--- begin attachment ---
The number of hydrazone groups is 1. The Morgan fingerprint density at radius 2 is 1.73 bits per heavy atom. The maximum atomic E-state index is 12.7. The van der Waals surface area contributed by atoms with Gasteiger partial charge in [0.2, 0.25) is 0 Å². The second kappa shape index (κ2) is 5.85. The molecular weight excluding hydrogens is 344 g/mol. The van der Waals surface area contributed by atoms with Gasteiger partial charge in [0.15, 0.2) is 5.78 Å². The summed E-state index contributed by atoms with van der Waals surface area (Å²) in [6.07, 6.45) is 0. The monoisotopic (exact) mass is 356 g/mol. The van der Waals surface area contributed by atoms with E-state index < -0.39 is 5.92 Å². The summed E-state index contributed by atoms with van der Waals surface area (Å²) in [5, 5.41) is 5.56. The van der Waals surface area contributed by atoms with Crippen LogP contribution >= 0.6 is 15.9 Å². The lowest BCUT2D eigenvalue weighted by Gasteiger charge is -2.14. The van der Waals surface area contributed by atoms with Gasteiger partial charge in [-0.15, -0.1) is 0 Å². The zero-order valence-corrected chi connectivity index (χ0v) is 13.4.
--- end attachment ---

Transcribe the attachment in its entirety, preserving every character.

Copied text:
The number of hydrazone groups is 1. The Morgan fingerprint density at radius 2 is 1.73 bits per heavy atom. The maximum atomic E-state index is 12.7. The van der Waals surface area contributed by atoms with Gasteiger partial charge in [0.2, 0.25) is 0 Å². The second kappa shape index (κ2) is 5.85. The molecular weight excluding hydrogens is 344 g/mol. The van der Waals surface area contributed by atoms with Gasteiger partial charge in [0.15, 0.2) is 5.78 Å². The summed E-state index contributed by atoms with van der Waals surface area (Å²) in [6.07, 6.45) is 0. The monoisotopic (exact) mass is 356 g/mol. The van der Waals surface area contributed by atoms with E-state index < -0.39 is 5.92 Å². The summed E-state index contributed by atoms with van der Waals surface area (Å²) in [5, 5.41) is 5.56. The van der Waals surface area contributed by atoms with Crippen LogP contribution >= 0.6 is 15.9 Å². The lowest BCUT2D eigenvalue weighted by Gasteiger charge is -2.14. The van der Waals surface area contributed by atoms with Gasteiger partial charge in [-0.15, -0.1) is 0 Å². The zero-order valence-corrected chi connectivity index (χ0v) is 13.4.